A romance with the rubab

Published: December 12, 2015
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The now middle-aged Faraz says he learned to play the rubab in his 20s. PHOTOS: PUBLICITY

The now middle-aged Faraz says he learned to play the rubab in his 20s. PHOTOS: PUBLICITY

ISLAMABAD: 

The view is breathtaking in Saidpur. Among the places in Pakistan that house diverse communities, the village is home to Hindu temples, gurdwaras and Sufi shrines. A five-minute drive away from Islamabad’s upscale localities, Saidpur has become a major tourist attraction in recent years, with its rich heritage and folklore having riveted visitors over the years.

Amid the panoramic view plays the rubab. Sitting hunched over on a bamboo chair and strumming Pashtun folk melodies on his floral-painted lute is Khan Faraz, whose tunes reverberate through the Margalla Hills.

In 2002, Faraz moved to Islamabad and was hired to play for the visitors of Saidpur. With a wife and four children to support, he acknowledges that making a living out of playing music comes with financial difficulties. “I’m lucky if I get this chair to sit on,” he says with a chuckle. “But I am grateful for whatever I have. I am able to meet my basic needs even if not all of them.”

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The now middle-aged Faraz says he learned to play the rubab in his 20s. “This was a time when nobody around me played it. I was the only person in my village near Nowshera, who was learning how to play it,” he adds. It was by accident that Faraz discovered his love for music. “I burnt my right hand in my job as a mason, which left me unable to pursue any job for two years. During that period, I started taking rubab lessons from master Guljan Sadiq to keep myself occupied,” he shares.

It was nothing short of a long and difficult journey for Faraz to learn the rubab. “But the moment I would start playing it, it seemed like all my worries would go away,” he says. “I worked as a mason, a driver and even ran a hotel. But now, I’m finally doing what I’m naturally inclined towards — playing the rubab.” Learning to play the instrument wasn’t the only challenge for Faraz. “My family objected to the idea of me choosing to play an instrument, rendering it an ‘indecent’ profession but I felt a special connection with it. The moment I’d play it, I’d feel happiness in the air. Not only for me but also for the people around me,” he states.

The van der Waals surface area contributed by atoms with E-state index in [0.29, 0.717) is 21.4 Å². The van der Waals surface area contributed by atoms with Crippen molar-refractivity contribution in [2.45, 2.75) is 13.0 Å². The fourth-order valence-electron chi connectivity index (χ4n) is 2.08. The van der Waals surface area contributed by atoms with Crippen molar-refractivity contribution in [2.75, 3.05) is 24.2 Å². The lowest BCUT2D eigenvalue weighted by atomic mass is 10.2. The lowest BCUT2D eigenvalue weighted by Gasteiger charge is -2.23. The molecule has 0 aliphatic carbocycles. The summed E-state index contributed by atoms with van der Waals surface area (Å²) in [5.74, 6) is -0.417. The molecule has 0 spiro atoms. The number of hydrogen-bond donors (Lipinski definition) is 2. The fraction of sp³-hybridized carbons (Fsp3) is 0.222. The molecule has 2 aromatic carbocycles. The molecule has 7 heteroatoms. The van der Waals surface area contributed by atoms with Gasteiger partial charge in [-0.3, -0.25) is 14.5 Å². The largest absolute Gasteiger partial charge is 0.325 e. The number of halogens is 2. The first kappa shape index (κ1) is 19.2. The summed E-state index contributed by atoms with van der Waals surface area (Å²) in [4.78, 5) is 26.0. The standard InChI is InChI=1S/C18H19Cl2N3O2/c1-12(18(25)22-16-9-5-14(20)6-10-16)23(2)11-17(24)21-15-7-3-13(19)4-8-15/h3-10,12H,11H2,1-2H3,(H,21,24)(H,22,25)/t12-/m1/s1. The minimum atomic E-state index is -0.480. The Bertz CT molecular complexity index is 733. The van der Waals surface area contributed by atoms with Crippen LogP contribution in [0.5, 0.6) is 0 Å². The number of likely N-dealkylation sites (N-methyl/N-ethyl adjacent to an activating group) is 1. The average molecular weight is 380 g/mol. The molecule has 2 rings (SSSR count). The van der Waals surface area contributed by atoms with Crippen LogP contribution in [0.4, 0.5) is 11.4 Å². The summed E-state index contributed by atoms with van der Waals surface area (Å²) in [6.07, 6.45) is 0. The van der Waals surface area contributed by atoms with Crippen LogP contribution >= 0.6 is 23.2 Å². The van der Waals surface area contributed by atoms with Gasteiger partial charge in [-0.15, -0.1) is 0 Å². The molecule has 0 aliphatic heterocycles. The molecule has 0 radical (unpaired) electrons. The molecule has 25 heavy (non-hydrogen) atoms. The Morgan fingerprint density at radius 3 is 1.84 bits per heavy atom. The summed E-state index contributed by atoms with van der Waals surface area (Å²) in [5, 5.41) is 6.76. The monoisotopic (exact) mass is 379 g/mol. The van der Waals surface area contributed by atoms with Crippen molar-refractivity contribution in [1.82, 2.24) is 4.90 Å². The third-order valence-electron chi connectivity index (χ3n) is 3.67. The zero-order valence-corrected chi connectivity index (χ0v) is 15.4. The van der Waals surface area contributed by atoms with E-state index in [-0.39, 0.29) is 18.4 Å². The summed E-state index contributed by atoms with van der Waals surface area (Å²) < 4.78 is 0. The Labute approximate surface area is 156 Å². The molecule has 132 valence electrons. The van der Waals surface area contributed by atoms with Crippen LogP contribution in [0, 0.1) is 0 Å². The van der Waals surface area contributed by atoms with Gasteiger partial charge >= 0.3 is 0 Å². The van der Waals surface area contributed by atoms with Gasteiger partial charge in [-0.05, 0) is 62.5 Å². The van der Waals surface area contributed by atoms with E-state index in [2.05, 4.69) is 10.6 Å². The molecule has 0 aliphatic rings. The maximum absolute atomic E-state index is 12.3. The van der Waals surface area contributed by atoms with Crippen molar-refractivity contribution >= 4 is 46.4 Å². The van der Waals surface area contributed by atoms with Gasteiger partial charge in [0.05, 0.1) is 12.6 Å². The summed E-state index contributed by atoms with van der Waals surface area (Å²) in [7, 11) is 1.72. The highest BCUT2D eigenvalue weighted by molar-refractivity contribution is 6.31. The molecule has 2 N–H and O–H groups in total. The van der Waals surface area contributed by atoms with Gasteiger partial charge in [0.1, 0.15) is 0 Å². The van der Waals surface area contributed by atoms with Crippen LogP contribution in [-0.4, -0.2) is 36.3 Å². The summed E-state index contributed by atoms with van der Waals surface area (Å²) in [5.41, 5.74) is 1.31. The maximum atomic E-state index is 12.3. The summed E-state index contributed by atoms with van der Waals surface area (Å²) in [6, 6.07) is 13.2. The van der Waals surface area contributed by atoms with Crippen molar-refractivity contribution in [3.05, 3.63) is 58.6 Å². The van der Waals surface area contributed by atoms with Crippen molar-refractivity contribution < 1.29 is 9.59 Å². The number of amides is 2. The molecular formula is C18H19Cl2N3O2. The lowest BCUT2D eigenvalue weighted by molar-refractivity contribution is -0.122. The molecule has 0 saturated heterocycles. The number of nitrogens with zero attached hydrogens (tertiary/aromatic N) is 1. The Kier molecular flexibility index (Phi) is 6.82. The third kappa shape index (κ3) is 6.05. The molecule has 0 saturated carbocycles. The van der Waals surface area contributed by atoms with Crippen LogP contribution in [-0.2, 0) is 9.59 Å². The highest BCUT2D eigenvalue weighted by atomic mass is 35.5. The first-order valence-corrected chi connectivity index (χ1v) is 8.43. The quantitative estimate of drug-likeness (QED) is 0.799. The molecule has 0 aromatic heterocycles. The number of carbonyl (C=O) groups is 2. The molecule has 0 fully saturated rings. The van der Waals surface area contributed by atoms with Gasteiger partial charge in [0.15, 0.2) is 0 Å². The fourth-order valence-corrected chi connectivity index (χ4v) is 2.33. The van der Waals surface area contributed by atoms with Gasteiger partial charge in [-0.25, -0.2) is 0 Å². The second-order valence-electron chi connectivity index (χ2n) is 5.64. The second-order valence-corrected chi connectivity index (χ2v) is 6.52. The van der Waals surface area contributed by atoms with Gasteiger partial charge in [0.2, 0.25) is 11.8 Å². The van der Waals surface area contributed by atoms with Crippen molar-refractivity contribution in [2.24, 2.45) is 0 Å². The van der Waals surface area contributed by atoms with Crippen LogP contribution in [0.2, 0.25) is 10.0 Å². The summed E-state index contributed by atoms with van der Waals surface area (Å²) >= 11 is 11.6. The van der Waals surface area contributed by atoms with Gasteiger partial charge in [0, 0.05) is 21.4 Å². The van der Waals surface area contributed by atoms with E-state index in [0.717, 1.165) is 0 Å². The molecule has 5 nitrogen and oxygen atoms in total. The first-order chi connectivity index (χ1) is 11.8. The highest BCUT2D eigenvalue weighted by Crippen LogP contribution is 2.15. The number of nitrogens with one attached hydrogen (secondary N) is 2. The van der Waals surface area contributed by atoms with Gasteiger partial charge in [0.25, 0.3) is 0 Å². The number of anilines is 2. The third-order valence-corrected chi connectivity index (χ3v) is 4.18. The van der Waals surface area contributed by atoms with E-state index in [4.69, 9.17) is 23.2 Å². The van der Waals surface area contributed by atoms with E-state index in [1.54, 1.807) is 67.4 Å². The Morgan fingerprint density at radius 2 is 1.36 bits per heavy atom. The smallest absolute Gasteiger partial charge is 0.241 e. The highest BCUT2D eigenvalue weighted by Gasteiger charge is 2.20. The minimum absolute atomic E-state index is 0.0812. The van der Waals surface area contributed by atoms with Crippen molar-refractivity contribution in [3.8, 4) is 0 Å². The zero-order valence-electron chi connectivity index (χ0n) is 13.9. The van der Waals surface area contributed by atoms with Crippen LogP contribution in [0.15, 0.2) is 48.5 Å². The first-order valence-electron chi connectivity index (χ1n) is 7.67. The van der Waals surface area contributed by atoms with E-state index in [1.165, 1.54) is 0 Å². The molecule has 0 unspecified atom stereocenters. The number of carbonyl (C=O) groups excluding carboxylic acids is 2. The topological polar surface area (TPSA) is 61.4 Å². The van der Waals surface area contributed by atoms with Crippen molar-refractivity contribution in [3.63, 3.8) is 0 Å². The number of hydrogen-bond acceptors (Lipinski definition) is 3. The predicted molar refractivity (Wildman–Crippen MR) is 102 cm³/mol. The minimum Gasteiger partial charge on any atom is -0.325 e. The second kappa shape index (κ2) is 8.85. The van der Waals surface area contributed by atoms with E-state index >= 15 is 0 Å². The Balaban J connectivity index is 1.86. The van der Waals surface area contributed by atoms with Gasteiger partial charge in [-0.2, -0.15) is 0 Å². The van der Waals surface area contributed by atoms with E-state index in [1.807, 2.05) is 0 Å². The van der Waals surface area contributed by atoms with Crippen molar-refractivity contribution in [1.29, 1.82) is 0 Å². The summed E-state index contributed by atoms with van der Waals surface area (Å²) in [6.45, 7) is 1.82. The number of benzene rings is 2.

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Although his journey as a full-time folk musician was riddled with ups and downs, he has found his true calling in the profession. What he finds particularly interesting about his job is the ability to alter visitors’ mood with his music. “I get to play for people from all walks of life. Whoever comes here goes back with a smile. If I see a sad person, I will start strumming Karara Rasha. If I see a couple, I’ll start playing Bibi Shirin,” she shares. “The other day, I was playing Bibi Shirin and a bunch of Taiwanese boys started dancing the way Pashtuns do,” says Faraz with a glint in his eye. “I don’t know where they learnt that dance from,” he adds with a laugh.

Faraz is doing his part to preserve this musical tradition. “I’ll be teaching my son to play the rubab so that the practice doesn’t die in my family at least,” Faraz says with a look of contentment and goes on playing the instrument.

Published in The Express Tribune, December 13th, 2015.

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